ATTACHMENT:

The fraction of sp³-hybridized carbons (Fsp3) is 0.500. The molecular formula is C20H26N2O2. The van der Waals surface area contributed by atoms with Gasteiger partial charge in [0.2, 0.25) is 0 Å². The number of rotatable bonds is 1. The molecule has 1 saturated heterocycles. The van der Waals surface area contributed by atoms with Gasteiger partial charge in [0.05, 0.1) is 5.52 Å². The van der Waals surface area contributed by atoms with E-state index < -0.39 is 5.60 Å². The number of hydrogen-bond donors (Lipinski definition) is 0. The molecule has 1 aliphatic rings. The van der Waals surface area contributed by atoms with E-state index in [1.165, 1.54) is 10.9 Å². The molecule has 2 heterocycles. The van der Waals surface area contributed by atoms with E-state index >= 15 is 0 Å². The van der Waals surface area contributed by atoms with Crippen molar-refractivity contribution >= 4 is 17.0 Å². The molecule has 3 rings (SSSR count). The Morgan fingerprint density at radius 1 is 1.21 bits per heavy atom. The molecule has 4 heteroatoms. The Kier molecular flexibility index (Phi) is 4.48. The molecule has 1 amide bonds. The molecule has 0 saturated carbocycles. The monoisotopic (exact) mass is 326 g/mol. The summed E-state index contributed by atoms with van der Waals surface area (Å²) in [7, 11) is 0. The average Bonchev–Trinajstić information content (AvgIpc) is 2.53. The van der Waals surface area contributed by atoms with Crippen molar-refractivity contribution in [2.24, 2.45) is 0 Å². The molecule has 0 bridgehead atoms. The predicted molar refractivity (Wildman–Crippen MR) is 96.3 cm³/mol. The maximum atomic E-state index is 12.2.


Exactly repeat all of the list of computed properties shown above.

The fraction of sp³-hybridized carbons (Fsp3) is 0.500. The molecular formula is C20H26N2O2. The van der Waals surface area contributed by atoms with Gasteiger partial charge in [0.2, 0.25) is 0 Å². The number of rotatable bonds is 1. The molecule has 1 saturated heterocycles. The van der Waals surface area contributed by atoms with Gasteiger partial charge in [0.05, 0.1) is 5.52 Å². The van der Waals surface area contributed by atoms with E-state index < -0.39 is 5.60 Å². The number of hydrogen-bond donors (Lipinski definition) is 0. The molecule has 1 aliphatic rings. The van der Waals surface area contributed by atoms with E-state index in [1.165, 1.54) is 10.9 Å². The molecule has 2 heterocycles. The van der Waals surface area contributed by atoms with E-state index >= 15 is 0 Å². The van der Waals surface area contributed by atoms with Crippen molar-refractivity contribution >= 4 is 17.0 Å². The molecule has 3 rings (SSSR count). The Morgan fingerprint density at radius 1 is 1.21 bits per heavy atom. The molecule has 4 heteroatoms. The Kier molecular flexibility index (Phi) is 4.48. The molecule has 1 amide bonds. The molecule has 0 saturated carbocycles. The monoisotopic (exact) mass is 326 g/mol. The summed E-state index contributed by atoms with van der Waals surface area (Å²) in [7, 11) is 0. The average Bonchev–Trinajstić information content (AvgIpc) is 2.53. The van der Waals surface area contributed by atoms with Crippen molar-refractivity contribution in [2.24, 2.45) is 0 Å². The molecule has 0 bridgehead atoms. The predicted molar refractivity (Wildman–Crippen MR) is 96.3 cm³/mol. The maximum atomic E-state index is 12.2.